Ricky Mulvey: Alright here's the company I really want to talk to you about is a small cap and a value investor, Bill. It is a REIT. It's called Apollo Commercial Real Estate. They reported earnings yesterday. It's sub-two billion dollars. Here's why I want to talk to you about it. It's a complicated story. It's got about 20% of its book in office buildings. But a lot of those buildings are in Europe with different back-to-office trends. It's got a lot of real estate in New York City, about a quarter of it. Almost all of its debt is floating rate and the company trades at seven times earnings, they will pay you a 14% dividend to wait. The CEO Stuart Rothstein says that this floating rate debt is good because it means more borrowers are paying more to service their debt and shareholders get more income. What say you?

Bill Mann: Apollo Commercial Real Estate. It's not just a REIT, it is a mortgage REIT, so it means that they don't go out and buy office buildings or they don't go out and buy apartments. It means that they go out and buy primarily the first mortgages. Somebody else has done the building and they are going out and buying the mortgage, they're collecting the interests, they've got servicing rights which they either can retain or they can sell, then they use a lot of leverage. Now, in the case of Apollo, they are not a traditionally highly leveraged mortgage REIT, they currently have about four times their asset value in leverage. Now, what that means I've always described this type of business as vacuuming up nickels in front of cement mixers. You're going to keep collecting money and it seems like it's going to work out just fine. But at some point, if that cement mixer moves in a way that you aren't prepared for, it could get very bad very quickly, and specifically in this quarter, the stock is responding to something very specific that happened, and that is a CECL allowance. Now I know acronyms are great radio that's called the current expected credit loss, and in this case, they are taking a 141 million credit loss allowance against a luxury and ultra-luxury residential property in Manhattan. They own at least one or several really big mortgages and really big pieces of paper that they are suggesting is not performing well. $141 million in an assumed loss is a really big thing for a leveraged company.

Ricky Mulvey: The company also took about an $80 million loss on its actual investments for the quarter, and that sort of separated the, what is it, the distributable earnings to shareholders before we count the loss, which they would like you to look at and then there's a negative amount of income distributable to earnings after we actually count the investment loss. That's how I'm going to start reporting my investments.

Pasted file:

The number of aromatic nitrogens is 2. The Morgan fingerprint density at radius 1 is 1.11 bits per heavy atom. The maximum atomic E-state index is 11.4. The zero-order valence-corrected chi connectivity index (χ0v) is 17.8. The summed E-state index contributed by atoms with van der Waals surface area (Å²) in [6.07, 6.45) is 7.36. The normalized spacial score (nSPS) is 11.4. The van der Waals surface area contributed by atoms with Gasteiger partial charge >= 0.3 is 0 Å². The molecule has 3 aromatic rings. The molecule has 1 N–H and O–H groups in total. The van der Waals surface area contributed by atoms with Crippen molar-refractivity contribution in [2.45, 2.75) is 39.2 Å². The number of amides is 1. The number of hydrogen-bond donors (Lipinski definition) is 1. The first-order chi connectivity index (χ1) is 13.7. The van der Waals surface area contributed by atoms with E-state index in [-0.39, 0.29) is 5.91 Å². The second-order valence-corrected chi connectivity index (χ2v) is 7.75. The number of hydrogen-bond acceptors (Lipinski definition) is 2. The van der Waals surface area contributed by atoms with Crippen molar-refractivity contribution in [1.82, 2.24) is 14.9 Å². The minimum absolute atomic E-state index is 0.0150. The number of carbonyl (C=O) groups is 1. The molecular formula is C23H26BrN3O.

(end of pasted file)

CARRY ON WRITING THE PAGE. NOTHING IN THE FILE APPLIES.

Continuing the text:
Bill Mann: That's right. Here's my checking account now, keep in mind. Now, it is important to note that they are not entirely wrong in wanting you to focus on that first number because the second number does have a huge amount of variants in it because it is incredibly sensitive to interest rates, for example, and it would make the company look much more volatile than it actually is. If that was the number you focus on, it's obviously something that you need to note. I always recommend people as soon as they start talking about something like adjusted EBITDA. What are you adjusting for? This is adjusting for the natural variances that happened in the market so it's OK but it doesn't mean that the variances themselves aren't meaningless.

Ricky Mulvey: I want to point out too that the reason I'm looking at this is office in New York City is like enough reason to scare off a group of investors. We have office buildings in luxury real estate in New York City, but most of the loan book is in hotels, other residential properties, retail. You like value investing, you like small caps. Is there a misunderstanding here or does the market seem to have a good understanding, it a seven times earnings multiple with the 14% dividend?

Bill Mann: I think that they've pretty much got it right. A lot of times with mortgage reads, what you're receiving in the form of the dividend is also a return of capital. It's a little bit deceptive for it to be a 14%. You're not getting a 14% return. But I think the market in this case has it, right, but just keeping in mind that because they own mortgages and they don't own the real estate itself, their cost structure is very different than what you might think of when you think New York commercial real estate.

Ricky Mulvey: Let's move on to a more fun story than mortgage rates. Back in June, Overstock acquired Bed Bath and Beyond intellectual property for about $22 million. Bill Mann, Bed Bath and Beyond is back from the dead. Today, Overstock has rebranded as Bed Bath and Beyond. If you go to overstock.com, it will take you to Bed Bath and Beyond. In terms of rebrands, what do you think that this one?